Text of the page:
This will ensure that the redistribution of productive farmland takes place in a responsible manner.

Beneficiaries need to be immediately linked to the commercial farming network and included in a financial and market structure that will secure their future as commercial farmers.


In addition to the initial endowment of state-owned land, government has also, over the past decade, acquired a total of 2.46 million hectares of productive farmland through the Proactive Land Acquisition Strategy for redistribution to beneficiaries.

Due to bureaucratic red tape, patronage and other problems, few, if any, of these farms have been redistributed to land reform beneficiaries.

Instead, these farms are rented out to specific farmers on short-term contracts and many are unproductive or producing sub-optimally as a result.

The inability to access finance due to insecurity of tenure is a primary reason for this. One option is to transfer the state land holding to the Land Bank as a mechanism to capitalise it.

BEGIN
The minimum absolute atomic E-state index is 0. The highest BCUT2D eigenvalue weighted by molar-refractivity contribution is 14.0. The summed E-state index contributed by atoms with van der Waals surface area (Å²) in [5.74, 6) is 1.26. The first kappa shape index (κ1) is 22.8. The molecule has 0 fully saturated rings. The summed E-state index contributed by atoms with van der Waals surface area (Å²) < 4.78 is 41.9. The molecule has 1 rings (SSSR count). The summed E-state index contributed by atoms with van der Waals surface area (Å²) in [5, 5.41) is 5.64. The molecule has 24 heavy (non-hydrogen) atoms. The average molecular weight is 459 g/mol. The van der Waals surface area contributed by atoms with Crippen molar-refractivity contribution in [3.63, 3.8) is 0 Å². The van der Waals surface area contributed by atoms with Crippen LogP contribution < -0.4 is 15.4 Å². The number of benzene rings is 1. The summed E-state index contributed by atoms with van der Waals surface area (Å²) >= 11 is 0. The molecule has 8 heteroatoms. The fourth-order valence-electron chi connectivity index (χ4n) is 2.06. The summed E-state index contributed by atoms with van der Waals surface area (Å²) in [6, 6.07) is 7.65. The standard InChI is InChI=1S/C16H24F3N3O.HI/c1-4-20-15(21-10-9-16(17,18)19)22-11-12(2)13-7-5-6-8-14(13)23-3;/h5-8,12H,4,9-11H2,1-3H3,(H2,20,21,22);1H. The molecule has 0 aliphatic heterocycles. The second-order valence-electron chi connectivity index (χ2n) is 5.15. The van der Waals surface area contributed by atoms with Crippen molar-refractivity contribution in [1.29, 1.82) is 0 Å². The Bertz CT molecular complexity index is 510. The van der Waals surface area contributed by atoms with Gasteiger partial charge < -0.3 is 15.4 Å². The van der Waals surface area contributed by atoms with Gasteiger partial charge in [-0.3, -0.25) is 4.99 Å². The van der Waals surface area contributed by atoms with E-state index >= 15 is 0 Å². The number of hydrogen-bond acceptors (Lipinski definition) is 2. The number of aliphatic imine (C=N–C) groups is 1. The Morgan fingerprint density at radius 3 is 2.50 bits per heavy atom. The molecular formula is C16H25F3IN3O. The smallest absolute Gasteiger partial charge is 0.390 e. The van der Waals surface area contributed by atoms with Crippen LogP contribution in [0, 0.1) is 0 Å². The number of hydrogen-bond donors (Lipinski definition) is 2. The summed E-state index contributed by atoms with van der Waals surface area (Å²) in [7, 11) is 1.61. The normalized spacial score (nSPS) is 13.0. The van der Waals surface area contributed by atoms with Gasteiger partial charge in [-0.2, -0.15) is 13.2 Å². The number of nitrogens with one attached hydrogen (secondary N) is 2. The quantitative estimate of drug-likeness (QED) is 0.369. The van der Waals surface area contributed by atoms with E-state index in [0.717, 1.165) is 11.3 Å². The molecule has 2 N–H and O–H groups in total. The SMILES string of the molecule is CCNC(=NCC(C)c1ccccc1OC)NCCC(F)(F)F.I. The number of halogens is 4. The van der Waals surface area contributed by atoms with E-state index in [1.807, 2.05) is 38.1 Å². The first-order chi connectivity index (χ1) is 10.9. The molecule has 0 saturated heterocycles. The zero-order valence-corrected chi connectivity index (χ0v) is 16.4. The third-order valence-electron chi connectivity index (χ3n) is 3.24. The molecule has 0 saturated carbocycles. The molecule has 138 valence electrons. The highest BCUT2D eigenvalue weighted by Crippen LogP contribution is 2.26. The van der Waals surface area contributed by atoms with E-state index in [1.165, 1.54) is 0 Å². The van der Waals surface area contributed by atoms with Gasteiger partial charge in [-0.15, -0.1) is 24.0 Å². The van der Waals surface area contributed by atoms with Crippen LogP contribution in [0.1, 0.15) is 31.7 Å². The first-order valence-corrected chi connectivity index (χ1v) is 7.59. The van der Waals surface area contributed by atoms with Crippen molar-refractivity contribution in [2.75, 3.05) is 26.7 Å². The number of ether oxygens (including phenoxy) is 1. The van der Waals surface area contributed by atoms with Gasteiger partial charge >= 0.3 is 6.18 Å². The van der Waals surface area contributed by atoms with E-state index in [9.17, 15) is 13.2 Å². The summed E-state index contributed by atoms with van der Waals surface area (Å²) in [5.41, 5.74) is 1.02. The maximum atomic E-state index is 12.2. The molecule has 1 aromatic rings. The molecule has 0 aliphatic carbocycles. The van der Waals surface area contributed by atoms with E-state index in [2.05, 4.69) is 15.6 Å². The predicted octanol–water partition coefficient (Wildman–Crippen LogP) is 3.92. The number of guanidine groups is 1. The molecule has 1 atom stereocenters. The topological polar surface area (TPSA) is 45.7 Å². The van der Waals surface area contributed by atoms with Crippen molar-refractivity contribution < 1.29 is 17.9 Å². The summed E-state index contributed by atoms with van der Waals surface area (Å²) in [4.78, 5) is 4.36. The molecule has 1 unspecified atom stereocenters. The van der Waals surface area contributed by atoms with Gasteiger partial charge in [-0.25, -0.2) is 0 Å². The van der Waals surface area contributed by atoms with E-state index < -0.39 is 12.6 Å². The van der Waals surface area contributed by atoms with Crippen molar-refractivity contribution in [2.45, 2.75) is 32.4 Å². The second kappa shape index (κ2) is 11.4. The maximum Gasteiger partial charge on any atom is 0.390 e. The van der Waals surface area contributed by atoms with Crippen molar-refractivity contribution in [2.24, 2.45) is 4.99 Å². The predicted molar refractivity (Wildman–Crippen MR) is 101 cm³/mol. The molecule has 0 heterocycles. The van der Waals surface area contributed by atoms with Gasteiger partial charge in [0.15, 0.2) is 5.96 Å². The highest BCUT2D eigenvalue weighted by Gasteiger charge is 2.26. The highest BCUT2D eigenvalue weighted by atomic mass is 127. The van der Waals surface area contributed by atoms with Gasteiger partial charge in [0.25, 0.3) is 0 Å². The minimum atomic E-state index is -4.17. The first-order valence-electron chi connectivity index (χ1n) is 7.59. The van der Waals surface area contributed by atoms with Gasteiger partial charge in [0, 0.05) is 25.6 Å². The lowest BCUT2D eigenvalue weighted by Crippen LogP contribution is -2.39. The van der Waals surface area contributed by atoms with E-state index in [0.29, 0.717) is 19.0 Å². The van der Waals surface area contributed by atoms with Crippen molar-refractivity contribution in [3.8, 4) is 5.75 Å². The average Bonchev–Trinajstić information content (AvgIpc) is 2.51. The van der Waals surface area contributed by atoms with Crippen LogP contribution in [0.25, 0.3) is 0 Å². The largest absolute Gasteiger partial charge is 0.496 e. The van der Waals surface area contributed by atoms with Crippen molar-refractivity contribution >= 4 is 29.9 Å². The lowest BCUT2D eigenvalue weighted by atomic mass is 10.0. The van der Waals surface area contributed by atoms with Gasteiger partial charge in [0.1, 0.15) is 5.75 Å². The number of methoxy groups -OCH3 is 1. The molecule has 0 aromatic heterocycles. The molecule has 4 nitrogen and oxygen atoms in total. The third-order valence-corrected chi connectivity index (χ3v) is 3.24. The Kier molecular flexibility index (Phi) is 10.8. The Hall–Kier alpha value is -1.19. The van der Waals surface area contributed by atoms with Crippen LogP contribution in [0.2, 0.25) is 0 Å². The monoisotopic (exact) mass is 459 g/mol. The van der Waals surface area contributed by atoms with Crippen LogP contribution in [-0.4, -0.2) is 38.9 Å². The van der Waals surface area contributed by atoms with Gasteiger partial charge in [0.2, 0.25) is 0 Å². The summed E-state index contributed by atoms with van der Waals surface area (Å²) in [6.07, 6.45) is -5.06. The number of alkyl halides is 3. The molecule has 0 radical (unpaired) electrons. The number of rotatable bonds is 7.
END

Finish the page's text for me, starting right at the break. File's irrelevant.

READ: ANC tones down contentious policies

The bank could select bona fide farmers and transfer title deeds to carefully selected beneficiaries. It could then provide start-up capital to these farmers with the land as collateral.

This is a no-brainer and would help fill the gap in the market to empower farmers – who would then have funds and land, while the Land Bank would, at the same time, achieve its developmental mandate.

Anecdotal evidence suggests that if these recommendations are implemented, there should be dramatic expansion of production (especially by black farmers) in three sub-sectors of agriculture – grains, beef and poultry.

Three critical steps are needed for this:

  • Land ownership (title deeds) should be transferred to qualifying beneficiaries who are selected according to an approved beneficiary selection policy. Strict selection based on merit as well as on a skills and means test should be applied;